Dena Daw is a mom, tree lover, and self-proclaimed humorist who resides in Fuquay-Varina, North Carolina, and is not afraid to pronounce it. A graduate from the University of South Carolina’s School of Journalism, she enjoys blogging and writing short stories, several of which have been published online via A Fly in Amber and Black Lantern Publishing. When she’s not eating, writing, or staking out trees, she’s a full-time mom in the process of adopting her third child from Uganda.
The other day, I walked up to school to pick up my daughter with my four-year-old tagging along. (Is that right? He doesn’t really have an option, so maybe “tagging along” isn’t the right term. He’s stuck with me, poor soul, and has absolutely no choice but to follow me, even if it’s down the tampon aisle.)
So, yes, he was following me to the school, and we went to stake our claim at the shady tree – one of two shady trees in the vicinity – as we do every day.
And when I say we “stake our claim,” I mean it. For real.
Ever since my daughter was in kindergarten, this tree has been mine. Being a ridiculously punctual person (and by punctual, I mean I generally arrive 10-15 minutes early, so please don’t be naked), I have always been one of the first parents to arrive at the scene. And let me tell you, this tree is perfect. Just small enough for the other parents to walk on by, oblivious to its awesomeness, but big enough to provide me protection from basal cell carcinoma and other moms that wear blinged-out jeans.
It has always been mine. Most of the long-standing walker parents understand this. It is an unspoken agreement; they stay near the bike rack, hang out near the sidewalk, or use the other shade tree and leave me, the tree freak, alone.
Over the years I have made some friends and accepted them into the inner tree circle, but I am always the first one standing there, like a bouncer. It’s nice to have the inner tree circle, because sometimes it plays out like a scene from West Side Story, with all of us grouping together and standing down, except no one is snapping or wearing leather jackets. (Or maybe we are.)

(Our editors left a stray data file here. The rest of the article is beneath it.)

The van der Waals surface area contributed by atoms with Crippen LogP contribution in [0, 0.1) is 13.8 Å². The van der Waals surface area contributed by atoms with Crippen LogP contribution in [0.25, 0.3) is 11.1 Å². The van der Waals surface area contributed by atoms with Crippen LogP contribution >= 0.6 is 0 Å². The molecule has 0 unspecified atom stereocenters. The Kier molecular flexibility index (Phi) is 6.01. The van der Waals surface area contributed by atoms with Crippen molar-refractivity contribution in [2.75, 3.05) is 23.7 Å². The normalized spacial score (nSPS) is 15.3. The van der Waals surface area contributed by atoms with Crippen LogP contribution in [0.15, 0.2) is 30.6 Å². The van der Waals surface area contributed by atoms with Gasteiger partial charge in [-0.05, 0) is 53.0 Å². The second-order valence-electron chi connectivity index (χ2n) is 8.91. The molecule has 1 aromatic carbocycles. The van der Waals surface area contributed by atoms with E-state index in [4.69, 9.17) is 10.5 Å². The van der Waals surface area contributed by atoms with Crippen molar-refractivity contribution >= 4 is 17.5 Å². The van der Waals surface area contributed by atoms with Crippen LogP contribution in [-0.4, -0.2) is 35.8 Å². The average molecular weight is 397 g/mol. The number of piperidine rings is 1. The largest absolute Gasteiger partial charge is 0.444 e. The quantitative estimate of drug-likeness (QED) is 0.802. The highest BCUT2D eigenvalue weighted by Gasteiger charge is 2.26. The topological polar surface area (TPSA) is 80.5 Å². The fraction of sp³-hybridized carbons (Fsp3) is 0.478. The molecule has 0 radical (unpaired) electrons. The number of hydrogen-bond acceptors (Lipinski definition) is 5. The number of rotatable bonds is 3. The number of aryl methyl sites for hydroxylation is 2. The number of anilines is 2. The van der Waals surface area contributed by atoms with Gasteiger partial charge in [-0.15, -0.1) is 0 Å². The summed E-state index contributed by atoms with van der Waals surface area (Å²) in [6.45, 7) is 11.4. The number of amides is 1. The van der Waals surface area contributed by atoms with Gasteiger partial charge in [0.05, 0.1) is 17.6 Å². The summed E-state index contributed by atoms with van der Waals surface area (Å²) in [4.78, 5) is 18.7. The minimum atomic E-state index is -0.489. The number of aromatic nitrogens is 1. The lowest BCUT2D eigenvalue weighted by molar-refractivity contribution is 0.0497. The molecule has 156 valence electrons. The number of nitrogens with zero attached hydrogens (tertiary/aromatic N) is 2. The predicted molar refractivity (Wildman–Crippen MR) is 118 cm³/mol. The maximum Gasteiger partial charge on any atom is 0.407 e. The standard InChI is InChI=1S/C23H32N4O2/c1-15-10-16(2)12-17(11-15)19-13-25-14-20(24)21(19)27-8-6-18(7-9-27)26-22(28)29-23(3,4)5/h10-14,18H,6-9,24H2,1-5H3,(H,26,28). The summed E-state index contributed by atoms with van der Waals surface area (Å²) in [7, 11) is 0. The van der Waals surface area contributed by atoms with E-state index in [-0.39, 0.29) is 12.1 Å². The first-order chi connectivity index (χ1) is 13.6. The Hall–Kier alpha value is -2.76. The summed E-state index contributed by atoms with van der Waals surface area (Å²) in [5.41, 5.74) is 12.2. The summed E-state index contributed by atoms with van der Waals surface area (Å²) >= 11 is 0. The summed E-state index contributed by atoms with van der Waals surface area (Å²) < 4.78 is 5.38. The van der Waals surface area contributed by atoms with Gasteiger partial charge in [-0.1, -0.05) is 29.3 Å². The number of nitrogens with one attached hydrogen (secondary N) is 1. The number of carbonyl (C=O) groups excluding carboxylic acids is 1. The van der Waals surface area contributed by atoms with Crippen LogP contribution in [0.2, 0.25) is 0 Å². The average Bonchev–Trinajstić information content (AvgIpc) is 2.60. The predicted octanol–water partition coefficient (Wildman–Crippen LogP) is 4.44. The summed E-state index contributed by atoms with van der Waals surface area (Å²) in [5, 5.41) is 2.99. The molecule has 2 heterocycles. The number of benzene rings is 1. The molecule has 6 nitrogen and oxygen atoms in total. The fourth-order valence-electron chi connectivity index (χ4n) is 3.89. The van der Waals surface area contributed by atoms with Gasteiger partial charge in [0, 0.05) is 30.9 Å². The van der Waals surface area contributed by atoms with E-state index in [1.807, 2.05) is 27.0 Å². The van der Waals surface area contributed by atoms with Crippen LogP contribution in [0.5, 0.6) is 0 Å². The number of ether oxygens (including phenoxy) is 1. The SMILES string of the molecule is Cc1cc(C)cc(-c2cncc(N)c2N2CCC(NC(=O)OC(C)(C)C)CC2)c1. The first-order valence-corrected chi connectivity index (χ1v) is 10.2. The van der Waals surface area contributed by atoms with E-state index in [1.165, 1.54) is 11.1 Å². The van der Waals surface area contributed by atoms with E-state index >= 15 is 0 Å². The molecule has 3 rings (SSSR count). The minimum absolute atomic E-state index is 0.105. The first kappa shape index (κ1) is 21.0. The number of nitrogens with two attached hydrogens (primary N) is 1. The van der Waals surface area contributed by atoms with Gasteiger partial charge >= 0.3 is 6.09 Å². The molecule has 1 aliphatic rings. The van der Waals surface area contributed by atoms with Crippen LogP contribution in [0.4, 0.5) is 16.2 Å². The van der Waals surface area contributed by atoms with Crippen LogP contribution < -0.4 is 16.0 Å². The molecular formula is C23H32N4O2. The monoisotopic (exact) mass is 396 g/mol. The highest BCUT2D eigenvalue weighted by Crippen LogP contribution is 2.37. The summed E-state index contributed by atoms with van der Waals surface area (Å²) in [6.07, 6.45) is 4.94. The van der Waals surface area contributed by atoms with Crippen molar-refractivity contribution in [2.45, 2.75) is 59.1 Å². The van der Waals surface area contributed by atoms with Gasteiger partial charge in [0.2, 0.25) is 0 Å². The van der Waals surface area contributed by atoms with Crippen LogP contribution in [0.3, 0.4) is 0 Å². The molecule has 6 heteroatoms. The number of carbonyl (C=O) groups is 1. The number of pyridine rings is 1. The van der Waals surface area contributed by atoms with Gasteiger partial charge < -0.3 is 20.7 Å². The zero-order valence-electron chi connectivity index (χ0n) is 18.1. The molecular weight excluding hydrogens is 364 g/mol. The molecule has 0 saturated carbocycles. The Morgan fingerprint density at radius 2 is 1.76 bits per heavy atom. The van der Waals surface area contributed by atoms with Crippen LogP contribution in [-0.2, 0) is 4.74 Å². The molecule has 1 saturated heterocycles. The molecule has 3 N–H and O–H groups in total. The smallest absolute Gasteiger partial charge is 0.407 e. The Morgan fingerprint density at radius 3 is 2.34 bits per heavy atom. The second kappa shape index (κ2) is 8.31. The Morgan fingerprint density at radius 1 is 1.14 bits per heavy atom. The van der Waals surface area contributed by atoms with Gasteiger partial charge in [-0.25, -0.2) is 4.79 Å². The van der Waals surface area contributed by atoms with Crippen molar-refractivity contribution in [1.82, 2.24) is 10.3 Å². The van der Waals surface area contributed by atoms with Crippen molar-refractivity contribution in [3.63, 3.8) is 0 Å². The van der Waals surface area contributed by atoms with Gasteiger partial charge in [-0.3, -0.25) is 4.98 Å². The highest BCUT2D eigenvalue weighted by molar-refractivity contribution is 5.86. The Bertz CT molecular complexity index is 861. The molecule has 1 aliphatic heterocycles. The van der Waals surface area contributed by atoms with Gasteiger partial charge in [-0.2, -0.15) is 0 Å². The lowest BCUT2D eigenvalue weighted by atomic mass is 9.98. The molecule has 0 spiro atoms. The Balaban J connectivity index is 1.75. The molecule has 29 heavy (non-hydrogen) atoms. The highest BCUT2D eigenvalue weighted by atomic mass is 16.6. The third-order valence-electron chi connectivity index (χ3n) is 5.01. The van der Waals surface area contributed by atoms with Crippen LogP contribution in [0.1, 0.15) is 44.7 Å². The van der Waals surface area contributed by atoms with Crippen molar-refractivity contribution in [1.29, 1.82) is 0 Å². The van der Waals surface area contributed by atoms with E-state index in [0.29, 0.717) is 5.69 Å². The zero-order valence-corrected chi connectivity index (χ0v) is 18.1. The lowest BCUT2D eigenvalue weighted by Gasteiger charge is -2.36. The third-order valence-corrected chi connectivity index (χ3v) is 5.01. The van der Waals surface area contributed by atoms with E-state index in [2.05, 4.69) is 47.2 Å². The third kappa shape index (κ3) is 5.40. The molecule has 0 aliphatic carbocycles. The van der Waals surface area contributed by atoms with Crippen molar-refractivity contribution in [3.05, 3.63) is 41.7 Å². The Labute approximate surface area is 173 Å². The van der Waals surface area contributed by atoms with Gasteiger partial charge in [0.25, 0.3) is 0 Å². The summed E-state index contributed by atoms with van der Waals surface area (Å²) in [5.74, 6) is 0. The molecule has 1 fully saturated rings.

For the majority of the year, no one challenges the order of things; it is a peaceful existence. But the other day it happened, just like it does every year. Kindergarten parents, with their crying ways, and their cameras, kissing their five-year-olds and waving and snapping pictures as they comfort each other under the shade of My. Tree.
They are completely oblivious to the fact that there is an order here, people. A long-established order that cannot be tampered with. No matter how punctual I am, these kindergarten parents always arrive like an hour early for a photo op. There is no beating them to the school, at least not with a bra on. And trust me, there is never just one to deal with. There are several, and some have bikes, taking up at least 90% of basal-cell-blocking shade.
Yes, it’s true, they only arrive early for about one week out of the year. But they will always insert themselves under my tree before I can get there, and standing in the same place for an entire week can often lead to a year-long habit. Not on my watch.
So, as you can see, every year I am left with several choices on how to deal with this. The first and the most obvious solution would be to not shower for at least a week. This plan is flawed, however, due to my inner circle, whom I cannot risk losing for fear of looking like that crazy loner mom who doesn’t want to be friends with anyone but a tree. Therefore, I am forced to consider other options.
After about a week I am usually able to arrive before the newbies, so I generally make sure I stand there in the absolute middle of the tree shade, faking a loud conversation on my cell phone. For the most part, people shy away from women who are talking loudly into a phone that is clearly turned off.
Other options include asking questions regarding income/religion/politics. Quickly the crowd around my tree will begin to shrink, especially if I decide to forgo the aforementioned bra. Regardless, even after the fake cell phone conversation, the brooding looks, the leather jackets and snapping, or the bra-less woman asking if they know Jesus, there will always be that one special person who decides that the tree is worth it.
Anyone who values that precious tree as much as I do is henceforth accepted and brought into the inner tree circle. Introductions are made all around and another leather jacket is ordered. And so a new year, and a new friendship, begins.